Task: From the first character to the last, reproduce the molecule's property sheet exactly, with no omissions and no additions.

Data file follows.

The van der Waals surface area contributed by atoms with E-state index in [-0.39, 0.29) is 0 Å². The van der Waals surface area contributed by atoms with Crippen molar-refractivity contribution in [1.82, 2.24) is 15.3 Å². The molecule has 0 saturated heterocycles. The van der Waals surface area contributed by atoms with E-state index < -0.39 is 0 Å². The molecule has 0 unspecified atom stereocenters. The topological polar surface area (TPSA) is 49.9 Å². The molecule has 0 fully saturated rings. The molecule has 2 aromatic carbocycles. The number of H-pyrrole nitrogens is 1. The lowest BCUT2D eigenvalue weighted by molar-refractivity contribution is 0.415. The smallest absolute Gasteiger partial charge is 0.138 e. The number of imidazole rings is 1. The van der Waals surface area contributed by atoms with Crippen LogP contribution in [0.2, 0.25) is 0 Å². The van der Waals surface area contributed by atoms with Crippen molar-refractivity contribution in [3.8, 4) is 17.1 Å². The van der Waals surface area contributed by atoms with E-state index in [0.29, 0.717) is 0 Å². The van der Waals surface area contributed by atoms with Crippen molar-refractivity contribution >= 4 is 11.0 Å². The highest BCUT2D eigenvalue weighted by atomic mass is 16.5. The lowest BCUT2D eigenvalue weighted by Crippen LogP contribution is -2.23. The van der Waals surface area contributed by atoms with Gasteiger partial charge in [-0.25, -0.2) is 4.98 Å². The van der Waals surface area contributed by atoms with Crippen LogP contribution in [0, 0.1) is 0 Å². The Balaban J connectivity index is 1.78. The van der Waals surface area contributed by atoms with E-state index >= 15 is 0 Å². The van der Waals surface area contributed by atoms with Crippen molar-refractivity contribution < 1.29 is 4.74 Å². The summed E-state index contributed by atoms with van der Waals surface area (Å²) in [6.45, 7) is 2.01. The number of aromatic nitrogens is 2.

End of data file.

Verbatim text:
The van der Waals surface area contributed by atoms with E-state index in [-0.39, 0.29) is 0 Å². The van der Waals surface area contributed by atoms with Crippen molar-refractivity contribution in [1.82, 2.24) is 15.3 Å². The molecule has 0 saturated heterocycles. The van der Waals surface area contributed by atoms with E-state index < -0.39 is 0 Å². The molecule has 0 unspecified atom stereocenters. The topological polar surface area (TPSA) is 49.9 Å². The molecule has 0 fully saturated rings. The molecule has 2 aromatic carbocycles. The number of H-pyrrole nitrogens is 1. The lowest BCUT2D eigenvalue weighted by molar-refractivity contribution is 0.415. The smallest absolute Gasteiger partial charge is 0.138 e. The number of imidazole rings is 1. The van der Waals surface area contributed by atoms with Crippen LogP contribution in [0.2, 0.25) is 0 Å². The van der Waals surface area contributed by atoms with Crippen molar-refractivity contribution in [3.8, 4) is 17.1 Å². The van der Waals surface area contributed by atoms with E-state index in [0.29, 0.717) is 0 Å². The van der Waals surface area contributed by atoms with Crippen molar-refractivity contribution >= 4 is 11.0 Å². The highest BCUT2D eigenvalue weighted by atomic mass is 16.5. The lowest BCUT2D eigenvalue weighted by Crippen LogP contribution is -2.23. The van der Waals surface area contributed by atoms with Gasteiger partial charge in [-0.25, -0.2) is 4.98 Å². The van der Waals surface area contributed by atoms with Crippen LogP contribution in [0, 0.1) is 0 Å². The Balaban J connectivity index is 1.78. The van der Waals surface area contributed by atoms with E-state index >= 15 is 0 Å². The van der Waals surface area contributed by atoms with Crippen molar-refractivity contribution < 1.29 is 4.74 Å². The summed E-state index contributed by atoms with van der Waals surface area (Å²) in [6.45, 7) is 2.01. The number of aromatic nitrogens is 2.